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Civil Service (Union Facility Time)

Volume 572: debated on Wednesday 11 December 2013

1. What steps he is taking to control the amount of trade union facility time in the civil service. (901548)

4. What steps he is taking to control the amount of trade unions facility time in the civil service. (901551)

At the time of the last general election, there was no proper monitoring of trade union facility time in government. That has now changed, and paid time off for any trade union activities and full-time union officials now requires the specific consent of a senior Minister. We expect the cost to the taxpayer for paid time off for trade union duties to fall by 60% from the level we inherited.

I am very reassured by the Minister’s response, but will he outline to the House how much money has been saved as a result of those reforms?

So far, by reducing significantly the number of full-time union officials who are paid by the taxpayer as civil servants, we have saved more than £2.3 million just from that element of the reforms. Overall, we are on course to meet our benchmark of spending no more than 0.1% of the civil service pay bill on facility time.

Further to the kind answers that my right hon. Friend has given, will he tell the House how many civil servants were given paid time off to attend the Public and Commercial Services Union conference this year and last year?

In May this year, 651 PCS reps had paid time off to attend the PCS conference—fewer than half the number of the previous year. Next year, paid time off to attend the conference will be entirely at the discretion of the Secretary of State or the Minister in charge of that civil servant’s Department.

This issue is a significant cost to the public purse. Will the Minister please advise the House how many taxpayer-funded trade union representatives there were in May 2010, and how many there are now?

It has taken some time to establish the facts about that because there was no proper monitoring. We believe, however, that in May 2010 in the region of 250 civil servants were full-time officers of their trade union and doing no work on behalf of the taxpayer. Several of them had been promoted in post while doing no work as a civil servant—and one of them had been promoted twice, which seems remarkable.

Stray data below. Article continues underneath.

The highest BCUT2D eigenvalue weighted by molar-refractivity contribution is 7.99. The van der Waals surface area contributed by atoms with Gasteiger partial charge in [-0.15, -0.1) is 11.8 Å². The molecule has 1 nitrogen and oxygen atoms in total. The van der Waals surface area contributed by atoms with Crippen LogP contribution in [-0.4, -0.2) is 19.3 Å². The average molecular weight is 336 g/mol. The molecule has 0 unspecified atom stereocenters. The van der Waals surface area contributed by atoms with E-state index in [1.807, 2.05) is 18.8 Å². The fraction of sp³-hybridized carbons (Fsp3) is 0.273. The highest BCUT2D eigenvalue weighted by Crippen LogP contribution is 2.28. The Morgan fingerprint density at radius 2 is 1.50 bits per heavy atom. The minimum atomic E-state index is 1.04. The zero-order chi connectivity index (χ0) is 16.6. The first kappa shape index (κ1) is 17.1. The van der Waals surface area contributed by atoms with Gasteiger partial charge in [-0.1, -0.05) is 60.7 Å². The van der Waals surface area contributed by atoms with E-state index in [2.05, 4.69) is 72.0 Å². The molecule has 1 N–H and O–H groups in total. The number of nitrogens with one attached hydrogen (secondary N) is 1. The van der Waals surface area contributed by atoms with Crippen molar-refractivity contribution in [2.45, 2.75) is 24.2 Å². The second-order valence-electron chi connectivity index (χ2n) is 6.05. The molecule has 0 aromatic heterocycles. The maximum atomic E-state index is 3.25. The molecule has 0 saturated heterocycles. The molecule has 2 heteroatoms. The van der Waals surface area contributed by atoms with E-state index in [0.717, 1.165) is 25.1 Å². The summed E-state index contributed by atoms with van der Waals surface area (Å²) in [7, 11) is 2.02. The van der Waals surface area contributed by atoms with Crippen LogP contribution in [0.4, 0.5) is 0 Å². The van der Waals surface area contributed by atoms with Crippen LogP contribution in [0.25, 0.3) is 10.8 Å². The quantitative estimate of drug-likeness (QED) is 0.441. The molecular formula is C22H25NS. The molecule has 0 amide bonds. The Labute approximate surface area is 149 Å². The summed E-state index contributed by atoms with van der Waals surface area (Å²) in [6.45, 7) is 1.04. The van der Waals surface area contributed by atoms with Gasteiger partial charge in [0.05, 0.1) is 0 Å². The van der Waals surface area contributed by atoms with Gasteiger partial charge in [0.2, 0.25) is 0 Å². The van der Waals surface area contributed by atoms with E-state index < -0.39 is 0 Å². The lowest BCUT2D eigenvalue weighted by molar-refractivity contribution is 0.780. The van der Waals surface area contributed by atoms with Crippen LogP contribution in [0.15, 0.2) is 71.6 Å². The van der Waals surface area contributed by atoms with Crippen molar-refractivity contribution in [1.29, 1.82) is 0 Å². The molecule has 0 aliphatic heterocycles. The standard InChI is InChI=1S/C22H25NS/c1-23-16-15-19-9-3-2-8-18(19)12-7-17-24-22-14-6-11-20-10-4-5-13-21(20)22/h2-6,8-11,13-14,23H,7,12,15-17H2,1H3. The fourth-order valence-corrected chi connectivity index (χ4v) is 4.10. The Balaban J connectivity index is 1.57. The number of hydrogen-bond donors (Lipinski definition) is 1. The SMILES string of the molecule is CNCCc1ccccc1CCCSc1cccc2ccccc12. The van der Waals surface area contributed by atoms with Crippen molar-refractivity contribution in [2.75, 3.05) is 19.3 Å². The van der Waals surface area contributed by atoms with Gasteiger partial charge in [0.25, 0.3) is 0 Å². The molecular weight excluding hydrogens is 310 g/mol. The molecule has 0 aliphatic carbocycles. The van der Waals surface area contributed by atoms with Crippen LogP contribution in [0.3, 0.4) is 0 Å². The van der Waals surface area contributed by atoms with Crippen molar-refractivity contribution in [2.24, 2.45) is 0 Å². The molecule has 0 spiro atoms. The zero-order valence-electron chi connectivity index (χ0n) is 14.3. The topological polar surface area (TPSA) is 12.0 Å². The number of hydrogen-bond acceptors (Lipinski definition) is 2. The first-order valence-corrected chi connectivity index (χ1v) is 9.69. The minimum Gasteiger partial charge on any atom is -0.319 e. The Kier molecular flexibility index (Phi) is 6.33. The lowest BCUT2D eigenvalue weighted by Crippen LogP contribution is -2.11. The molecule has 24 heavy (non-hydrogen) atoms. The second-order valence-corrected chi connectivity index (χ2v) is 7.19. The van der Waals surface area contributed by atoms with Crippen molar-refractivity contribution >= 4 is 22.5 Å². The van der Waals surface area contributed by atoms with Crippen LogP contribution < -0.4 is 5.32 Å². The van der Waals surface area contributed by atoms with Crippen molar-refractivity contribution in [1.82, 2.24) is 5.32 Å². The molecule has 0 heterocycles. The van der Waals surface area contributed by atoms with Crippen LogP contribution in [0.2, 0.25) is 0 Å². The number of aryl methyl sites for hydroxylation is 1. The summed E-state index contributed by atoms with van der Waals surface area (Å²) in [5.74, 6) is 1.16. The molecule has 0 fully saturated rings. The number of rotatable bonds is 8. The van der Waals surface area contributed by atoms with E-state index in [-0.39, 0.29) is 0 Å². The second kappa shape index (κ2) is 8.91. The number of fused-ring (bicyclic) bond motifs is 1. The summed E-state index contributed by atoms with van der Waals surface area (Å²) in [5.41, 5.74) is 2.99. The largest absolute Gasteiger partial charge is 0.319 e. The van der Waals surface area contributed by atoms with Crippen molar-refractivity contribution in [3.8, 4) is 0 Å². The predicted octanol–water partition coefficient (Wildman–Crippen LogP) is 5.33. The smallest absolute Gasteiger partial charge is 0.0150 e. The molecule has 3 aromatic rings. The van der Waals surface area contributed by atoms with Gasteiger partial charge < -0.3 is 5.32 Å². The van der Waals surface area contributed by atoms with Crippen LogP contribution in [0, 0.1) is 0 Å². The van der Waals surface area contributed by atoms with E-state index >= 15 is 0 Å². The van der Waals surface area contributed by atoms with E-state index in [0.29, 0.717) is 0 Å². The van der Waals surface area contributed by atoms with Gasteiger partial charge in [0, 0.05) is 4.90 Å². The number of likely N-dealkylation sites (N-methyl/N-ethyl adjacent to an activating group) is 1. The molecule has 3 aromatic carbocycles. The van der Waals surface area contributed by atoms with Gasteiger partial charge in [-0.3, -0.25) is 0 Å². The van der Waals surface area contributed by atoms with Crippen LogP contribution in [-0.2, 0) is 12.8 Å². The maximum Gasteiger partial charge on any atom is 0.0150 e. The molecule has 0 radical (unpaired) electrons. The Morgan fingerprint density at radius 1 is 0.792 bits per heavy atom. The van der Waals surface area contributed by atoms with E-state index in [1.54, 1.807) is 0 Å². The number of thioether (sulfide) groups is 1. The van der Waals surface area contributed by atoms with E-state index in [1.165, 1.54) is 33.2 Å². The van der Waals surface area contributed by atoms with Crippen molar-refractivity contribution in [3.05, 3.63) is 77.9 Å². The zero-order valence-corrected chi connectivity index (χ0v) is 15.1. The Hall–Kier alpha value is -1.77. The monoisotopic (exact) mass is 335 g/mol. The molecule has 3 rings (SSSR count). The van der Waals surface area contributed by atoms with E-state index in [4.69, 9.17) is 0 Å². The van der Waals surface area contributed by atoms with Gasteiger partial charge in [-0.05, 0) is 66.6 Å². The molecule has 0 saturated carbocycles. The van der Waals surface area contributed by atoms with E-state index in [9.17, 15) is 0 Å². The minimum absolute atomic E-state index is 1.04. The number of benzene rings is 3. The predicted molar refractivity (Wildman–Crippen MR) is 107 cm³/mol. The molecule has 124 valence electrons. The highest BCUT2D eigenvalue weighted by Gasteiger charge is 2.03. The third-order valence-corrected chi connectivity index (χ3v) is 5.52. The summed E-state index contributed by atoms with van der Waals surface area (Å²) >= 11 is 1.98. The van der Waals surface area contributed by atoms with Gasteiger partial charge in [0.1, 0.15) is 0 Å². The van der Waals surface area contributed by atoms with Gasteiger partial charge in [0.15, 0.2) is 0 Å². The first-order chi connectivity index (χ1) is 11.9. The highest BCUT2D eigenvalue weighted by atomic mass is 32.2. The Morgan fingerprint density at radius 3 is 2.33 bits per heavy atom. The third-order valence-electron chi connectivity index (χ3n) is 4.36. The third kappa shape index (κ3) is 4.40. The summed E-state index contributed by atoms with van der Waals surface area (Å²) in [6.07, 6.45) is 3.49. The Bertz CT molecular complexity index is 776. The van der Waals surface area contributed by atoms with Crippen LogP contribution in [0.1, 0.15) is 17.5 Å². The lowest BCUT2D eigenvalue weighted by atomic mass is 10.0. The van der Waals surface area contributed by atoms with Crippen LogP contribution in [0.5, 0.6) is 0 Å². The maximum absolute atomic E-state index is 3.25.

It is clear that the Minister has planted these questions in order to union-bash again, which seems to be something he relishes. Is he man enough at this point to say how beneficial trade unions are in the workplace in terms of the economy, the taxpayer and the employer?

I have always been at pains to say that there is benefit to the employer in having union representatives in the workplace. What is not acceptable, however, is having those representatives uncontrolled, unmonitored and growing like Topsy, to the extent that they were costing the taxpayer £36 million a year at a time of financial stringency caused by the grotesque budget deficit we inherited from the Labour party. That is completely unacceptable.

The Minister knows that I have a lot of time for him, and I congratulate him on winning a famous design award for his Department recently. However, I am a proud trade unionist and member of Unite, and I am a proud Co-operator. In a democratic society in which unions have an important part to play—as does the co-operative movement—why is there a feeling coming from the Government Benches that they are out to get us?

I am certainly not out to get the hon. Gentleman, for whom I have—if I may return the compliment—a great deal of respect. I have never said that there is no role for trade unions or for trade union representatives having paid time off in the workplace. I have always stressed that there is value for the employer in the ability to have disputes resolved quickly, effectively and at local level. What was going on in the civil service, however, was way out of line with any other workplace, even in the public sector. The taxpayer is entitled to expect that the Government will grip that issue, which, for the first time, is being done.